The first dorsal fin is characteristic with a high sickle-shape, which comes from the insertion of the pectoral fin. The pelvic fin is also sickle-shaped with a concave posterior edge, which contrasts with the edge of the pelvic fin of the curved hammerhead. The second dorsal fin, the anal fin, has a large, deep notch at the rear edge.
The skin is covered on the spot with skin identification marks. The denticles are diamond-shaped with three to five horizontal ridges leading to rim teeth that are 5 or 6 in smaller individuals, but normally only six in larger ones.
A typical large hammerhead is at least 3.5 m long and weighs 230 kg, with a maximum of 4.6 m. The fin is intact in adults, but the tip of the second dorsal fin is darker in adolescents. Large hammer heads are dark brown to light gray to olive, with a faded white underside. The large hammerheads occur in tropical and warm temperate waters and inhabit coastal areas along the continental shelf.
The longest hammerhead was measured at 6.1 m. While only a small percentage of the population is female, the largest was a 4.4 m long and 580 kg heavy female caught off Boca Grande, Florida, in 2006. The weight of the female was due to the fact that she was pregnant.
Great Hammerhead Shark Diet
Observations of this species in the wild suggest that the hammer likes to hunt stingrays, a preferred prey. Lonesome, strong, and floating predators feed on a variety of prey ranging from crustaceans, stone-headed halopods, bony fish, and smaller sharks. Like other hammerheads, they have long serrated teeth. The heads are equipped with electrical receptors to detect potential prey and hide in the sand. Large hammerheads were observed using the sides of their heads to pin down stingrays to feed on their wings.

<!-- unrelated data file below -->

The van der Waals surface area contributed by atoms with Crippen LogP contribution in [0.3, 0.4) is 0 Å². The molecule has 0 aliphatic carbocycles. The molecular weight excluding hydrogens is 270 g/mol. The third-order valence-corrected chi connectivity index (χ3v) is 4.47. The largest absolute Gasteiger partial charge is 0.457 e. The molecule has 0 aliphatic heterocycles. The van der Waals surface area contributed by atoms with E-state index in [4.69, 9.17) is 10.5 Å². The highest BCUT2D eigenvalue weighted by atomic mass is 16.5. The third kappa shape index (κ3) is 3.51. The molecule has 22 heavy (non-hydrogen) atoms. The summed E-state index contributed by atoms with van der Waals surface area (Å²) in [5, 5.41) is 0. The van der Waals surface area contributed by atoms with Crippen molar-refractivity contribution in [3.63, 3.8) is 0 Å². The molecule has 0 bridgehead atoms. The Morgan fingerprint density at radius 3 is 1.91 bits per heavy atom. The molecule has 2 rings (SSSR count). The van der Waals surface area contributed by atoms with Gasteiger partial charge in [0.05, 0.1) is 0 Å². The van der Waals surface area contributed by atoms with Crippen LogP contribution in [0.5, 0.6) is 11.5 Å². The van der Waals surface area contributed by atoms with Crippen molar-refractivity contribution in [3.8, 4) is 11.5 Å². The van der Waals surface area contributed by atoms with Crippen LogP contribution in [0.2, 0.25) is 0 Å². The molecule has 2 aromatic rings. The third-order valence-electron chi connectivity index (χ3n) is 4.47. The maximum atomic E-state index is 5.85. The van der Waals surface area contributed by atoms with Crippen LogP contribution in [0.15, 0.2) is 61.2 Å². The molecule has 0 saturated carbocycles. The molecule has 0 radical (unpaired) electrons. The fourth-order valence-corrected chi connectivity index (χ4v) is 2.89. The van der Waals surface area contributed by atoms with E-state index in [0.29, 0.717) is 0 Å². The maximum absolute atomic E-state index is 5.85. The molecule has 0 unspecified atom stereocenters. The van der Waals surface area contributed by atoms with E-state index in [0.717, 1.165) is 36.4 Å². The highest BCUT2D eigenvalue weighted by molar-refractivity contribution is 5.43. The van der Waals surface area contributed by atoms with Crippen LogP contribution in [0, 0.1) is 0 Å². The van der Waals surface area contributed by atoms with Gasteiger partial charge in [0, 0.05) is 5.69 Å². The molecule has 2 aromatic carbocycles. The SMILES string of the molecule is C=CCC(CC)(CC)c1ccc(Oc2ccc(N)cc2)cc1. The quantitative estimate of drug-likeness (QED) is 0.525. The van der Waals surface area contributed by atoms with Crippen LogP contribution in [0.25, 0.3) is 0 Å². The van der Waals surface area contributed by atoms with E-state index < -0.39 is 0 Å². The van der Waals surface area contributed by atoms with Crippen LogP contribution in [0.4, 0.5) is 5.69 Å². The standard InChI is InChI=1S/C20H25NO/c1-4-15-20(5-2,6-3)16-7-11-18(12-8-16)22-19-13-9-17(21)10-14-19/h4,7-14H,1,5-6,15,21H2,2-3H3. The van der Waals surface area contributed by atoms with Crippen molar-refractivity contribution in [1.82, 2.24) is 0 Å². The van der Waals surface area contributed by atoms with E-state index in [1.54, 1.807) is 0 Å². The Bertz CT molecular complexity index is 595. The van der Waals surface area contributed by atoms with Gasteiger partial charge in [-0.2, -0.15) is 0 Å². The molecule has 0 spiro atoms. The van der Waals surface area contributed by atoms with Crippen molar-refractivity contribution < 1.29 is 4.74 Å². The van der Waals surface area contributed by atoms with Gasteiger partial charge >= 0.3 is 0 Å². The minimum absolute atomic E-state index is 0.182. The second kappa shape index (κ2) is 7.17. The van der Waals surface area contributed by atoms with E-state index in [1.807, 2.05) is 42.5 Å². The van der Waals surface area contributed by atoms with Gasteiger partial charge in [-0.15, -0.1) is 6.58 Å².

They do not hunt prey larger than rays. Due to their size, they do not prey on other marine animals. However, they can be caught by fishing their valuable fins with longlines, bottom trawls, gillnets and hook lines. They are very vulnerable to overfishing.
Great Hammerhead Shark Reproduction
The species has a viviparous reproductive mode and gives birth to up to 55 cubs every two years. The hammerhead shark mates through internal fertilization and gives birth to living cubs. They have a faster growth rate than other hammerhead species and reach maturity at the age of 5 to 9 years. They are hunted by larger shark species such as the great hammerhead shark, for which they can live up to 44 years.
Great Hammerhead Shark Human Interaction
Although they are vicious predators, they rarely attack people. It behaves well with divers and is treated with respect.
Great Hammerhead Shark Conservation
The great hammerhead is a fish that is valuable on Asian markets due to its large fins and is the main ingredient of shark fin soup. As a result, the hammerhead population is declining and was declared by the International Union for Conservation of Nature (IUCN) in 2019 as critically endangered.
Due to the size of its fins, the great hammerhead is threatened by global shark finning. More than 90 percent of the great hammerheads die before they are caught in targeted and casual fishing. The high mortality rate in their coastal habitat and the value of fins make them at risk of extinction.